Seventy years ago, fishermen regularly caught half of the total sardine biomass each year. But today, catch limits keep fishermen from taking more than 5 to 15 percent. In 2013, the sardine biomass was estimated to be about 725,000 tons, and so fishermen were allowed a catch of 60,000 tons. In 2014, with the sardine stock down to 406,000 tons, the catch limit was cut to 21,000 tons. Pleschner-Steele contends that the sardine fishery, with its tight catch limits, is “the poster child of sustainable ecosystem management.”
Still, there is no doubt that the population is severely depressed. In fact, if the current biomass estimate is accurate, then sardines have declined to their lowest level in six decades. And while it’s unclear whether fishing is a significant cause for the collapse of sardines, the fishery must be restricted or closed, said Sheila Bowman of the Monterey Bay Aquarium’s Seafood Watch Program. “Unfortunately, [closing the fishery] directly impacts the fishermen who may not have been the cause of the decrease,” Bowman said.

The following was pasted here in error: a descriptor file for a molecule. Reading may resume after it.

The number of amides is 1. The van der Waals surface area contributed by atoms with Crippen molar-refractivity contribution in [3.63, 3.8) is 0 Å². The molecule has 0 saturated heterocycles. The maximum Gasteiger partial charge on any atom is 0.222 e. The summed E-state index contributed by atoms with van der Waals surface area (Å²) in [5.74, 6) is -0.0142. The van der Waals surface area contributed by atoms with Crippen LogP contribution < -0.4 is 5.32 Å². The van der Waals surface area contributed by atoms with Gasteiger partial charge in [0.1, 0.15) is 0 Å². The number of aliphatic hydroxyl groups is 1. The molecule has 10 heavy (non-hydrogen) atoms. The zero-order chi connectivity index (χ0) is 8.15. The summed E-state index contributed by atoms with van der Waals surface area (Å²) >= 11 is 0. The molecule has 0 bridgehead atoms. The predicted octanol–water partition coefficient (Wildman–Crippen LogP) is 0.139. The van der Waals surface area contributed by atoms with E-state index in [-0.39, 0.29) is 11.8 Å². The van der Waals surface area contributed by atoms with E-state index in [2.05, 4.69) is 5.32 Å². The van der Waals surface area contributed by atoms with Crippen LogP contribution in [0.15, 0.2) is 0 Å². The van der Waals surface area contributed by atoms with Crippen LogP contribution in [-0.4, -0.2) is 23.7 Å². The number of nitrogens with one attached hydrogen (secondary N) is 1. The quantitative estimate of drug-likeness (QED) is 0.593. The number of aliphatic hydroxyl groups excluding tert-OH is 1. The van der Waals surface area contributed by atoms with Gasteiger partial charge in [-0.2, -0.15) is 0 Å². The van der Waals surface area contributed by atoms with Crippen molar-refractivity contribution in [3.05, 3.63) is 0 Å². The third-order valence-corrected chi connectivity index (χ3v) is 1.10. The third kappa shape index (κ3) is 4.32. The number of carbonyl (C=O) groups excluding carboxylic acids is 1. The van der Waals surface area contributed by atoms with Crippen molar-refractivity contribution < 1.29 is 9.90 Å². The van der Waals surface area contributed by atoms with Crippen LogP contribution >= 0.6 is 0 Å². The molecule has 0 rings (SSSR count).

“However, until the circumstances can be better understood, this is the most effective tool in a fishery managers’ toolbox.”
Scientists believe that environmental conditions related to global wind and current patterns have the biggest impact on sardine populations. Core samples from the Southern California seafloor have shown that fish scale density ranges up and down through the strata, indicating huge population swings in anchovy and sardine numbers every few decades — centuries before commercial fishing began.
And for sea lions, a shortage of sardines doesn’t always mean death. The animals are opportunistic and will feed on a broad menu of marine species, including squid, hake, and rockfish. However, these low-fat food items may lack the nutritional profile needed by lactating mother sea lions.